What is the difference between dose and concentration?

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Concentration is the amount of fluoride in fluoridated drinking water (e.g. 1 mg/L). Dose depends on how much water a person drinks [1]. In other words, if you drink 5 litres of water that contains 1 milligram per litre of fluoride concentration, you have just consumed a dose of 5 milligrams of fluoride.

But it isn’t so simple. You most likely will have received fluoride from a variety of other sources [2], which will have combined to increase your total dose. So you really don’t know how much fluoride you actually received as a total dose. And what about your long-term doses of fluoride, over months and years?

The reason it is so difficult to determine your total dose is because most water supplies are artificially fluoridated, and this literally gets into virtually everything:

“The major dietary source of fluoride for most people in the United States is fluoridated municipal (community) drinking water, including water consumed directly, food and beverages prepared at home or in restaurants from municipal drinking water, and commercial beverages and processed foods originating from fluoridated municipalities” [3].

“The single most important contributor to fluoride exposures (approaching 50% or more) is fluoridated water and other beverages and foods prepared or manufactured with fluoridated water” [4].

Therefore, there is no doubt that when authorities fluoridate your water supply, with a certain concentration of fluoride in drinking water, they are vastly increasing your total exposure to fluoride and therefore your overall doses of fluoride [5].

[1] Concentration vs dose, Overview
[2] Sources of fluoride, FAN
[3] Measures of Exposure, NRC
[4] Measures of Exposure, NRC
[5] Dose vs. Concentration: Clearing up the Misconceptions, Critiquing Fluoridation

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Author: AFA Mildura

Administrator, Anti-Fluoridation Association of Mildura

5 thoughts on “What is the difference between dose and concentration?

  1. Pingback: Slott’s continued shilling for the AFS |

  2. Persistent liars, cherrypickers and cowardly trolls should be banned from commenting on this site.
    Unless of course they help our cause (clean safe water) more, by showing how foolish their cause is, of pushing for the whole population to be swallowing toxic topical industrial waste treatments in water, food and beverages.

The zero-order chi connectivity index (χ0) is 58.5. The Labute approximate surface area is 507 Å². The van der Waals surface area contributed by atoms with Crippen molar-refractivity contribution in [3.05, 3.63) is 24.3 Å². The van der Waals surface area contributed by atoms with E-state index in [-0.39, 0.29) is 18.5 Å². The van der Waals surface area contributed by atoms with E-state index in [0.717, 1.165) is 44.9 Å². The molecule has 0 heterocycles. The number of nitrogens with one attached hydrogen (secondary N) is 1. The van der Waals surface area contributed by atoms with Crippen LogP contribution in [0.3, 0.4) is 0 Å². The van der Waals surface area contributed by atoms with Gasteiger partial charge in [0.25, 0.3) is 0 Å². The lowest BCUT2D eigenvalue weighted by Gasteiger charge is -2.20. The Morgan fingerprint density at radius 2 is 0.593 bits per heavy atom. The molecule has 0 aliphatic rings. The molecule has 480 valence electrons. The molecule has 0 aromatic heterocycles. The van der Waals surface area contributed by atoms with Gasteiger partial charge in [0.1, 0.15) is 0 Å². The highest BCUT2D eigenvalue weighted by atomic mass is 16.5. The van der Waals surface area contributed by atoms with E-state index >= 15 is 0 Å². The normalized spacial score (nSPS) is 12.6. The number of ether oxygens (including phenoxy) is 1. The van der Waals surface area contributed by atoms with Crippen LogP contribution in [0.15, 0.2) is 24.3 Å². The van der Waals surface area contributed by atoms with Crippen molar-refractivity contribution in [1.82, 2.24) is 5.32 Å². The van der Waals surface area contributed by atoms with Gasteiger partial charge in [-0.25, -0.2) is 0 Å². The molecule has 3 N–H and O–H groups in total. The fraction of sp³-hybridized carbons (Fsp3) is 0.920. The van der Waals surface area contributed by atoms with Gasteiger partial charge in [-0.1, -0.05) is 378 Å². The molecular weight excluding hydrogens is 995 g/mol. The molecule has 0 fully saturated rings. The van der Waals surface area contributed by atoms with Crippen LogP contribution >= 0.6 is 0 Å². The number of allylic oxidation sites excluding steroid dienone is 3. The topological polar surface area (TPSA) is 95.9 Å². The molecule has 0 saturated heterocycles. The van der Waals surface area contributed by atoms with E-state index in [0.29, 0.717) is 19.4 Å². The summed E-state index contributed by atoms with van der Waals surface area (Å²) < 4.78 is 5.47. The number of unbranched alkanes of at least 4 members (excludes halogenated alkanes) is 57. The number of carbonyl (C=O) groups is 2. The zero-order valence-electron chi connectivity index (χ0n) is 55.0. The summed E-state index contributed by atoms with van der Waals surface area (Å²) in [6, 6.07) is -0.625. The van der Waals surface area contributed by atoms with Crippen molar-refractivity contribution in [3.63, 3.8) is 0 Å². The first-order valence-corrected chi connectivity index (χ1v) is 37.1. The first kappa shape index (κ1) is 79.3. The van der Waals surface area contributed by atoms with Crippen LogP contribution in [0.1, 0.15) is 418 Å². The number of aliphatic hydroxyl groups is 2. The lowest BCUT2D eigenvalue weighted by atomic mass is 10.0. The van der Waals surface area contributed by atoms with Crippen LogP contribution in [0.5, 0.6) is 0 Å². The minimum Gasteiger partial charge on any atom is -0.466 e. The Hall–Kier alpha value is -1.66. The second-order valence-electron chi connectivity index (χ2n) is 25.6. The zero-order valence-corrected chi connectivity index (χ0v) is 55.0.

http://www.dmlawfirm.com/slott-machine-backs-artificial-fluoidation

    http://fluoridedentalexperts.com/html/statement_61.html

  3. The spinning slott machine has cherry picked US figures provided by Lying US Health Depts using bogus figures.
    Australia’s FSANZ has calculated the AVERAGE daily dietary dose of fluoride to be about 50% of dietary intake, from food and beverages and about 50% from water. Most food and beverages doses are at unknown amounts.

    Now add on other sources dental products, air, soil, medications, workplace exposures, etc, all unknown levels.

    The slott only gives a part of the picture and has omitted important facts, that is lying by omission.

    Persistent liars should be banned from commenting on this page

    .

  4. Pingback: Is fluoride an endocrine disruptor? |

  5. Concentration is the amount of a substance divided by the volume of the solution in which it is incorporated. Dose is an amount. For every one liter of optimally fluoridated consumed, 0.7 mg of fluoride is ingested. The CDC estimates that 75% olf total fluoride intake is from water and beverages.

    Given these facts, it is a simple matter to determine your total fluoride intake. Take the number of liters of water and beverages consumed, multiply by 0.7, divide by 75% and you have your total fluoride intake.

    The fact that 75% of the total fluoride intake from all sources is from water and beverages, is a demonstration of how very little fluoride is obtained from other sources. There is no chance of overdosing on fluoride from fluoridated water in conjunction with normal outside sources. Before such overdosing could occur, water toxicity would be the concern, not fluoride.

    Steven D. Slott, DDS

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